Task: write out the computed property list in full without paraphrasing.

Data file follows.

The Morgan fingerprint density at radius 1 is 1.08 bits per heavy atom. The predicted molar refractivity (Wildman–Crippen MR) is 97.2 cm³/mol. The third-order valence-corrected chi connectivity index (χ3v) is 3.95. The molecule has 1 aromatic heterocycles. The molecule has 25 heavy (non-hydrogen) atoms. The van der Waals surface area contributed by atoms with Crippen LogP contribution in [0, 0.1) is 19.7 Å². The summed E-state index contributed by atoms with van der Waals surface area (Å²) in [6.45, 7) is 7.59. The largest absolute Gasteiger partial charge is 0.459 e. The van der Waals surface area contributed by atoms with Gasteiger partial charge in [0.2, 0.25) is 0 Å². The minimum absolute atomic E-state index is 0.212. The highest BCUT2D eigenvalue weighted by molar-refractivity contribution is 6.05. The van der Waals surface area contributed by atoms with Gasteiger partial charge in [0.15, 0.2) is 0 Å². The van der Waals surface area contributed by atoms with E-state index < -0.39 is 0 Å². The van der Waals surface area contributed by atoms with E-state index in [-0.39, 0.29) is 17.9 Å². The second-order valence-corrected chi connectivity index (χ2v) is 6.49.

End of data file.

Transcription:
The Morgan fingerprint density at radius 1 is 1.08 bits per heavy atom. The predicted molar refractivity (Wildman–Crippen MR) is 97.2 cm³/mol. The third-order valence-corrected chi connectivity index (χ3v) is 3.95. The molecule has 1 aromatic heterocycles. The molecule has 25 heavy (non-hydrogen) atoms. The van der Waals surface area contributed by atoms with Crippen LogP contribution in [0, 0.1) is 19.7 Å². The summed E-state index contributed by atoms with van der Waals surface area (Å²) in [6.45, 7) is 7.59. The largest absolute Gasteiger partial charge is 0.459 e. The van der Waals surface area contributed by atoms with Gasteiger partial charge in [0.2, 0.25) is 0 Å². The minimum absolute atomic E-state index is 0.212. The highest BCUT2D eigenvalue weighted by molar-refractivity contribution is 6.05. The van der Waals surface area contributed by atoms with Gasteiger partial charge in [0.15, 0.2) is 0 Å². The van der Waals surface area contributed by atoms with E-state index < -0.39 is 0 Å². The van der Waals surface area contributed by atoms with E-state index in [-0.39, 0.29) is 17.9 Å². The second-order valence-corrected chi connectivity index (χ2v) is 6.49.